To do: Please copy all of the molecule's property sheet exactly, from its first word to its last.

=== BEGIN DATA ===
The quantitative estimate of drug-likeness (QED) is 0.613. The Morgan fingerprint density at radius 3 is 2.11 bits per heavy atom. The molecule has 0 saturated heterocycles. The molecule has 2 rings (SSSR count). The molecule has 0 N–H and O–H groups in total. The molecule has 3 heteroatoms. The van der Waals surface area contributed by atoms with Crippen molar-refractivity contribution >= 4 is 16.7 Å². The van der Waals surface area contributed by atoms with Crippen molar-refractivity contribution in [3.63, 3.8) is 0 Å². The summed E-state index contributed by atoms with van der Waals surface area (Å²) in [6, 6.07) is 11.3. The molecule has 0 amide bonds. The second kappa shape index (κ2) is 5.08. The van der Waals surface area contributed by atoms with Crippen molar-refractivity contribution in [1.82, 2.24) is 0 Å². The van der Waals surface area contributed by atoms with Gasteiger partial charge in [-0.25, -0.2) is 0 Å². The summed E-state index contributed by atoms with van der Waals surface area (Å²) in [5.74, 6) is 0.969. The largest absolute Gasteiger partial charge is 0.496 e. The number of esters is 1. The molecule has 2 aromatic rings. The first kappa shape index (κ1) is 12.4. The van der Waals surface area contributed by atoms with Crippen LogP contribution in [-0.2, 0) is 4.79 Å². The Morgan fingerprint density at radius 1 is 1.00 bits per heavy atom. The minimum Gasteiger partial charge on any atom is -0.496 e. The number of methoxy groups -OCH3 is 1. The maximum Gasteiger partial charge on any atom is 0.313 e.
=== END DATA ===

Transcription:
The quantitative estimate of drug-likeness (QED) is 0.613. The Morgan fingerprint density at radius 3 is 2.11 bits per heavy atom. The molecule has 0 saturated heterocycles. The molecule has 2 rings (SSSR count). The molecule has 0 N–H and O–H groups in total. The molecule has 3 heteroatoms. The van der Waals surface area contributed by atoms with Crippen molar-refractivity contribution >= 4 is 16.7 Å². The van der Waals surface area contributed by atoms with Crippen molar-refractivity contribution in [3.63, 3.8) is 0 Å². The summed E-state index contributed by atoms with van der Waals surface area (Å²) in [6, 6.07) is 11.3. The molecule has 0 amide bonds. The second kappa shape index (κ2) is 5.08. The van der Waals surface area contributed by atoms with Crippen molar-refractivity contribution in [1.82, 2.24) is 0 Å². The van der Waals surface area contributed by atoms with Gasteiger partial charge in [-0.25, -0.2) is 0 Å². The summed E-state index contributed by atoms with van der Waals surface area (Å²) in [5.74, 6) is 0.969. The largest absolute Gasteiger partial charge is 0.496 e. The number of esters is 1. The molecule has 2 aromatic rings. The first kappa shape index (κ1) is 12.4. The van der Waals surface area contributed by atoms with Crippen LogP contribution in [-0.2, 0) is 4.79 Å². The Morgan fingerprint density at radius 1 is 1.00 bits per heavy atom. The minimum Gasteiger partial charge on any atom is -0.496 e. The number of methoxy groups -OCH3 is 1. The maximum Gasteiger partial charge on any atom is 0.313 e.